With the band's name change came a change of direction; Modern English went from being a punk band in the strict sense to being a band that was punk-influenced but had more of a new wave/post-punk outlook. It was in 1981 that 4AD released Modern English's debut album, Mesh & Lace, which was strictly a U.K. release at the time but found its way to some U.S. stores as an import. Boiling with raw anger, dissonant rhythms and bizarre noises, the experimental Mesh & Lace confused some critics while mesmerizing others. The All Music Guide's Alex Ogg has described Mesh & Lace as "sharp-edged, intellectual, and obsessed with aestheticism" and said that "the keyboard rush that they employ is one of the punkiest uses of Stephen Walker's synthesizer imaginable—at least prior to the development of the industrial movement."
Modern English continued to evolve with their second album, After the Snow, which was their first release in the U.S. and marked the first time they worked with producer Hugh Jones. Thanks to Jones' input and guidance, Modern English maintained much of their edginess and their melancholia but acquired more power pop appeal and displayed a fondness for addictive pop-rock hooks. Released by 4AD in the U.K. in 1982 and by Sire Records in the U.S. in 1983, After the Snow yielded three singles: "Life in the Gladhouse," "Someone's Calling" and the famous "I Melt with You." Between receiving heavy exposure on MTV and being chosen for the soundtrack of the film Valley Girl, "I Melt with You" became Modern English's biggest hit. After the Snow went gold, selling more than half a million copies.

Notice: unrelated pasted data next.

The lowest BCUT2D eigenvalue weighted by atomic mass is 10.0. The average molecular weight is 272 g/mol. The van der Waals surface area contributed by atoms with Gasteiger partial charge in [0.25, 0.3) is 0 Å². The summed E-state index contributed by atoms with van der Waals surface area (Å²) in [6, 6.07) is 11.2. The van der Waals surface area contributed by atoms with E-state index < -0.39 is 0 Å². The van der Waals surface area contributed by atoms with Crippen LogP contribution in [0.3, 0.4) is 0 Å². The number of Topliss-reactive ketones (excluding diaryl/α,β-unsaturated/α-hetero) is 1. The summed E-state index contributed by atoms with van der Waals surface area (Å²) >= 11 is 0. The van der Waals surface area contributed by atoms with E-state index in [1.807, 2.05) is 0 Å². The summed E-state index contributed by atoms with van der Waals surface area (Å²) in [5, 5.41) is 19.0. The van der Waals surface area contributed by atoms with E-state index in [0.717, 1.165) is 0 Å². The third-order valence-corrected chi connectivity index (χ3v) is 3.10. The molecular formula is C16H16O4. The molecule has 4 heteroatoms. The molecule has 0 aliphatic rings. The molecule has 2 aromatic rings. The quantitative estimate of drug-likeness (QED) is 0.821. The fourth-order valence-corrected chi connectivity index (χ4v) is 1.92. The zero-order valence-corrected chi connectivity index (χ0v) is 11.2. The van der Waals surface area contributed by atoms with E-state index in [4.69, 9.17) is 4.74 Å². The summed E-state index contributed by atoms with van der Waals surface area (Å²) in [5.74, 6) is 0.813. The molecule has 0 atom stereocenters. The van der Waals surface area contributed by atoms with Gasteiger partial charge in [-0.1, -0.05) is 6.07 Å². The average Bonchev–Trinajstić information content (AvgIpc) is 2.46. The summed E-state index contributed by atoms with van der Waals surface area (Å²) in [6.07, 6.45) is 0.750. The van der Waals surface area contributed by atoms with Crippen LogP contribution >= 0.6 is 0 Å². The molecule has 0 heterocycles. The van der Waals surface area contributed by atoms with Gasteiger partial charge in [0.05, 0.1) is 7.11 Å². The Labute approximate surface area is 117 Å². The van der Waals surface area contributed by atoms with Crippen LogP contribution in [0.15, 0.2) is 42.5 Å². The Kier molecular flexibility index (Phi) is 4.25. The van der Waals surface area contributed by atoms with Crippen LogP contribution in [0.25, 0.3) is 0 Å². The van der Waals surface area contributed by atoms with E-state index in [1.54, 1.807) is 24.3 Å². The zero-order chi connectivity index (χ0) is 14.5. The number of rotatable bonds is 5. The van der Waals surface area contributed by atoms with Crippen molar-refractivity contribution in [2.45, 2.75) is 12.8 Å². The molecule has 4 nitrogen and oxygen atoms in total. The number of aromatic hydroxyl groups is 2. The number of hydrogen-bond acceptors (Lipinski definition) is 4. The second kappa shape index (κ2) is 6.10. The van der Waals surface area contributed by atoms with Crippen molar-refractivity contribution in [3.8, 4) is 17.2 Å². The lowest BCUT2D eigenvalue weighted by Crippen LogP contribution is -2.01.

"We learned a lot about music from Hugh Jones," Grey recalls. "You have to remember that when we made Mesh & Lace, we weren't that musically evolved. None of us were trained musicians; none of us came out of a musical academy or anything like that. We were all into punk rock. But when Hugh Jones came along, he showed us that you really didn't need to be loud to put your point across."
Grey adds: "We used to think 'God, we'll never make a pop record—we're artists.' But things don't always turn out as you planned, and when you actually create a pop record, it's so much more of a thrill than anything else."